Forget Democrat or Republican. Americans who say they’re politically independent hit a record-high 42% on average last year, the Gallup Poll says.
In a year when attitudes about Congress and trust in government plunged to new lows, Gallup says the percentage of Americans who considered themselves independent in 2013 was the highest in the 25 years it has measured it.
Americans who identify with the Republican Party dropped to a record-low 25% last year while Democratic identification stayed at 31%. The high point for Republicans was in 2004 when George W. Bush won a second term and GOP identification was 34%, Gallup says.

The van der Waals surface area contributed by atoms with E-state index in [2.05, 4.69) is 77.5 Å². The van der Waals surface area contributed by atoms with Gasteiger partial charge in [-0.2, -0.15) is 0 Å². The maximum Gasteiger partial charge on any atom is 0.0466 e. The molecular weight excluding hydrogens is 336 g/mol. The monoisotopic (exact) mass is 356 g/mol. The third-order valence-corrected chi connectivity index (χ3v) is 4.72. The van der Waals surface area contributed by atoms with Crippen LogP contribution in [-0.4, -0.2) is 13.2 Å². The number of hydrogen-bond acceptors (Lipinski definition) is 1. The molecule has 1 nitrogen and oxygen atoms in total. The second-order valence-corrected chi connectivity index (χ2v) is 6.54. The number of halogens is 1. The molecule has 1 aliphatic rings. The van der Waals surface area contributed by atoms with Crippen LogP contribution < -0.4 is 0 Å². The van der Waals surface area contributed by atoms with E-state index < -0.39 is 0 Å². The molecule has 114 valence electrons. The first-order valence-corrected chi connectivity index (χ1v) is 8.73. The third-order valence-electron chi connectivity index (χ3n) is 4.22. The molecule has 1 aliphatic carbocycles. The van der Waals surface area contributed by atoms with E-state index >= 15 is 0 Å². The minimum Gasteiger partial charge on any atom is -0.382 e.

Gallup’s Jeffrey Jones says more independents “adds a greater level of unpredictably” to the battle for Congress in this year’s midterm elections.
“Because U.S. voters are less anchored to the parties than ever before, it’s not clear what kind of appeals may be most effective to winning votes,” Jones writes in his analysis on Gallup’s website. He says candidates “who are less closely aligned to their party or its prevailing doctrine may benefit.”
Gallup’s findings are based on more than 18,000 interviews it conducted last year for 13 different polls.